The White House intervention, one of its most upbeat and aggressive since the trial began two weeks ago, came as Senate Republicans and Democrats wrangled over how to proceed to conclude the trial.
Having voted on Wednesday in a straight party-line vote to summon Monica Lewinsky and two other witnesses for questioning, the Senate was concerned to restore at least the appearance of cross-party cohesion for the rest of the trial.
Republicans fear the trial will otherwise appear purely political, fostering the sort of Democratic defiance seen in the White House Rose Garden after the impeachment vote in the House of Representatives.
Even after hours of closed-door discussions, separate meetings in party caucuses and multiple exchanges of notes, there was still no agreement between the two parties on precisely what should happen next.
Ms Lewinsky and the two other witnesses - Vernon Jordan, Mr Clinton's businessman friend who assisted Ms Lewinsky's job search, and the White House adviser, Sidney Blumenthal - are liable to be summoned to testify immediately, but who does the questioning and where, and whether Senators should view the recordings or merely read the transcripts has still to be decided. So does the timetable for what should follow.
Democrats see no point in dragging out the trial, given that Republicans lack the two-thirds majority to convict Mr Clinton.
Republicans, however, are divided, with some - including the House prosecutors - intent on examining as much more information as possible in the hope of finding a "smoking gun".
Exploiting the uncertainty in the Senate, the White House sprang into the controversy yesterday, demanding that the Republicans explain why they were intent on pursuing the President, despite Wednesday's votes.
"They are trying to construct a procedure where they can convict, but not remove," the spokesman, Joe Lockhart, speculated, suggesting that they were simply trying to save face for the House prosecutors.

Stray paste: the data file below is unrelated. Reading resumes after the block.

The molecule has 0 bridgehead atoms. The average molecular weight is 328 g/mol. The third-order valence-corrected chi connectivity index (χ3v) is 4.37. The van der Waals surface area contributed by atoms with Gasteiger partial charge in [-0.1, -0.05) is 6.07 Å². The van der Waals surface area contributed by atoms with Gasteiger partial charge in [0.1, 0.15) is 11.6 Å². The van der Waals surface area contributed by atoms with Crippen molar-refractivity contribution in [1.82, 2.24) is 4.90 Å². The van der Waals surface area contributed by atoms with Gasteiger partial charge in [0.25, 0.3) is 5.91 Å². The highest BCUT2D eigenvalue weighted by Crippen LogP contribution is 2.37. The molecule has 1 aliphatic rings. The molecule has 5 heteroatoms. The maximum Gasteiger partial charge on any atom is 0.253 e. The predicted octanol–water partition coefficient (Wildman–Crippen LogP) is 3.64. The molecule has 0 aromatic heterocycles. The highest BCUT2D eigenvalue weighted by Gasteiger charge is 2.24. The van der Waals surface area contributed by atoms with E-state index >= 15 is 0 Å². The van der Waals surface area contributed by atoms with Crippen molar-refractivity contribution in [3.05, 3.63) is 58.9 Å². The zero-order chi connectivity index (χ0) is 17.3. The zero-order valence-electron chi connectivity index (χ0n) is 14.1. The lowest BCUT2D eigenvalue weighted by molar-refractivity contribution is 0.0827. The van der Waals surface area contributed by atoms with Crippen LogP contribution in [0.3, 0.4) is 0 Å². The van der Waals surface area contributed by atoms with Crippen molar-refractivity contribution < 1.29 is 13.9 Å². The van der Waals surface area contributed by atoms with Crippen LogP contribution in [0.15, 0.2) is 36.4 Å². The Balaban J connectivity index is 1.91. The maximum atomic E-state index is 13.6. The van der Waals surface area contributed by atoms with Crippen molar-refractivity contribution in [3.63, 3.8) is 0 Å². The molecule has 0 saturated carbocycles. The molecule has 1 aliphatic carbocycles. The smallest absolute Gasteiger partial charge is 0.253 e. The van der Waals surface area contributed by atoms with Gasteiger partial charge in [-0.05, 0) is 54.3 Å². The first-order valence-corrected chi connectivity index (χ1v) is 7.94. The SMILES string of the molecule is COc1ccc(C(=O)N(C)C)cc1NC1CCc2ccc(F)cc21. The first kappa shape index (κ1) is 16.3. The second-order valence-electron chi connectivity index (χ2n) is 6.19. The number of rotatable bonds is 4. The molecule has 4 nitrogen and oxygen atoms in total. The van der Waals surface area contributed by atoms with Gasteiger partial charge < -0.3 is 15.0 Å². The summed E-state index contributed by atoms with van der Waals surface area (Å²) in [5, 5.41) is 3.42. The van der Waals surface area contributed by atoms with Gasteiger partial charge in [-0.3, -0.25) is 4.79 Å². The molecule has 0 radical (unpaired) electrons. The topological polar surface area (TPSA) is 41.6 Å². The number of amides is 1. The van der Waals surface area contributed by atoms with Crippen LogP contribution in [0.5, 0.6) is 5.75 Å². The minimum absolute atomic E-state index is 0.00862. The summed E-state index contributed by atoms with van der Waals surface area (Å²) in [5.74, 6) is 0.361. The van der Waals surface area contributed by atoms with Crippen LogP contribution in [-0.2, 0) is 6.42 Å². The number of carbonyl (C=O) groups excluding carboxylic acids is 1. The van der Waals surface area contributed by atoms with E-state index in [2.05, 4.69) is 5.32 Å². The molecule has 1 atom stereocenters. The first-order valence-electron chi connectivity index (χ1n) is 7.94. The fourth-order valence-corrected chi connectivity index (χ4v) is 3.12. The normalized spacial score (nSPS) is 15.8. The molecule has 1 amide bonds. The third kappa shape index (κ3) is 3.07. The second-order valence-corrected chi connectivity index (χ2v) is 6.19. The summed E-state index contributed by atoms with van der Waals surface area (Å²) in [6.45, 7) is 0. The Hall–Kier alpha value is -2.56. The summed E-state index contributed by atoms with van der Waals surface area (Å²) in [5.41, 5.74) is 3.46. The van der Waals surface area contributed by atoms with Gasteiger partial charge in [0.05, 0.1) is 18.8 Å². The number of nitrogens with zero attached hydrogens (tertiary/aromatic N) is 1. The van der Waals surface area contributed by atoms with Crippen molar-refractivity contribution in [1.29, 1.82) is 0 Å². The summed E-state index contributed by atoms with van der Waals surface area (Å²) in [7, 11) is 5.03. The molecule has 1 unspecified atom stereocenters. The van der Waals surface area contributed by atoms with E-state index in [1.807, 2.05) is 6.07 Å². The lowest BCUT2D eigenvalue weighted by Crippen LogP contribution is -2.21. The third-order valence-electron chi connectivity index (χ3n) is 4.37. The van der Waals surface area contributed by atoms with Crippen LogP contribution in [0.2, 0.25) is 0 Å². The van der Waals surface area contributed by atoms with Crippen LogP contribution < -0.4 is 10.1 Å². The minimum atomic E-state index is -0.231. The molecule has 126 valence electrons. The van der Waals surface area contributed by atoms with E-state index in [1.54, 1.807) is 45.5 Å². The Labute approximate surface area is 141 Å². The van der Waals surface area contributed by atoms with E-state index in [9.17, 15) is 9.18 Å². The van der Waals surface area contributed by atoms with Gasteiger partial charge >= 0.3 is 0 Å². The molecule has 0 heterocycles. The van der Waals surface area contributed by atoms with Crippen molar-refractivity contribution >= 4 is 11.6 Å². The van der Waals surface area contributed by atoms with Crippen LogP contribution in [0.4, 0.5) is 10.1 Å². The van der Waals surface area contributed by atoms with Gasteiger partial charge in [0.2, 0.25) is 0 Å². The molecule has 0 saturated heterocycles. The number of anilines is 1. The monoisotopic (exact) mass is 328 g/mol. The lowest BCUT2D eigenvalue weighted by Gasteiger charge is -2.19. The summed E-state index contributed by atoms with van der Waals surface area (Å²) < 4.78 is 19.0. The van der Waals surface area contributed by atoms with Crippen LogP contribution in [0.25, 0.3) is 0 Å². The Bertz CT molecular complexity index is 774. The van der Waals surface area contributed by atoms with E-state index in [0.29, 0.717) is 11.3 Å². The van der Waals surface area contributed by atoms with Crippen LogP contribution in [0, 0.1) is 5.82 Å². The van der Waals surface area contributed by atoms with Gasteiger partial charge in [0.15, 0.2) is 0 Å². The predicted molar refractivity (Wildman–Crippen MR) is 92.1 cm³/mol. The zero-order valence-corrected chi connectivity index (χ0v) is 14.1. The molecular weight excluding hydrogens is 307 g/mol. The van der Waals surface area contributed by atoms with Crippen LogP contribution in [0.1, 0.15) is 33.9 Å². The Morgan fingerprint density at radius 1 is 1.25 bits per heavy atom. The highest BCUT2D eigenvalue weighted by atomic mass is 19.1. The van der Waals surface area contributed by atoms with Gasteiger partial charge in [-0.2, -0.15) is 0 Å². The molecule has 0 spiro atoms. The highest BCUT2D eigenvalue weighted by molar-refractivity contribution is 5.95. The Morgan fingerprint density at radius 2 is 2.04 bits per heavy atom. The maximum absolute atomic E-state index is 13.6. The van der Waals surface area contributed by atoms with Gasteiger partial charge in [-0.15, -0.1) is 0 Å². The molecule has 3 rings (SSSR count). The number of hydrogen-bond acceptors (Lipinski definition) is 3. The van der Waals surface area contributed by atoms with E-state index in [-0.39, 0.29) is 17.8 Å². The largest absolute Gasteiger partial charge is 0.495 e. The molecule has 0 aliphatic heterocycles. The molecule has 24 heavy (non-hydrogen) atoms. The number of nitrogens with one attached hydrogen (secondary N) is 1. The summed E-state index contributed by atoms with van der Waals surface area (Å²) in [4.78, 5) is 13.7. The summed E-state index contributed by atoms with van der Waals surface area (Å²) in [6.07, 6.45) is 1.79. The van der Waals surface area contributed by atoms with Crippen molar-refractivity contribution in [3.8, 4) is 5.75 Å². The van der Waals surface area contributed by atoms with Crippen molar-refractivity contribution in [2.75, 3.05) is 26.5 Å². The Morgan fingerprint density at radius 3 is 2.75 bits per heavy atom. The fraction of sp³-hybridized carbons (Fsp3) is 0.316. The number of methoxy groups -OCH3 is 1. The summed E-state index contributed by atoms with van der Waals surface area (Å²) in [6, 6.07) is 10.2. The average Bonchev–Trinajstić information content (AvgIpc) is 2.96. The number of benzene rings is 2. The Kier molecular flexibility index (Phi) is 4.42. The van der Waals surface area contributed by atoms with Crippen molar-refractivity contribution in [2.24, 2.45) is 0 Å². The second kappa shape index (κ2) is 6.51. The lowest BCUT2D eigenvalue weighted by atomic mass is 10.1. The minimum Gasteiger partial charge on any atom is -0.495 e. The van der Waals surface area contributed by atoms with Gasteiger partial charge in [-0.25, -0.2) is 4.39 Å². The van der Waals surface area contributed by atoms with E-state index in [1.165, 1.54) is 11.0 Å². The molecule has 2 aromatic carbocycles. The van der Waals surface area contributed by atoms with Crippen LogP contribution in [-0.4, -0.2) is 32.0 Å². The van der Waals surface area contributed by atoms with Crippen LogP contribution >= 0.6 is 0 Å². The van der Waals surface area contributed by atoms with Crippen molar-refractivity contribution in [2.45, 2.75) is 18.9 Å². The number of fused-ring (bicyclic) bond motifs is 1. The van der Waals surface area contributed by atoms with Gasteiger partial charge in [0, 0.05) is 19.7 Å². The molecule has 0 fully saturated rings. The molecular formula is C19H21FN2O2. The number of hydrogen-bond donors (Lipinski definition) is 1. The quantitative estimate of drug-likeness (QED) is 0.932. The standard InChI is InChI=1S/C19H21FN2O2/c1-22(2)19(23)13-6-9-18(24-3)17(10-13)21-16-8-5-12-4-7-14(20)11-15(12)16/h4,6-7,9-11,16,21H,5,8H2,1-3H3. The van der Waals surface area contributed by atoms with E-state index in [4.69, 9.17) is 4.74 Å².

"Every time things seem to move on, they [the Republicans] seem to change the rules," he protested, continuing: "The burden is on the Republican majority to articulate why they are still doing this."
He reiterated President Clinton's readiness to accept a formal censure, but questioned the Senate's Constitutional right to pass a censure in the framework of the trial.
Behind the revival of the censure possibility, however, could be read signs of another disagreement, this time in the White House. Mr Clinton's top-flight lawyers were sending sharply diverging messages about how they wanted the trial to conclude.
The White House chief counsel, Charles Ruff, and the special counsel, Gregory Craig, were calling openly for a rapid end to the trial. Mr Clinton's personal lawyer, David Kendall, however, was still demanding access to all the thousands of pages of evidence and favouring what could be a lengthy period of "discovery".
Mr Kendall was said to be concerned that if the Senate decided on a "convict but not remove" strategy, his client could be liable for criminal prosecution after he leaves office. As the President's personal lawyer, this is an eventuality he is obliged to prevent.
t Incirlik, the Turkish airbase used by British and US aircraft to patrol northern Iraq's no fly zone, was put on full alert yesterday after tracking systems identified a possible missile attack. The false alarm followed the bombing of an anti-aircraft position near Mosul by US aircraft.Reuse content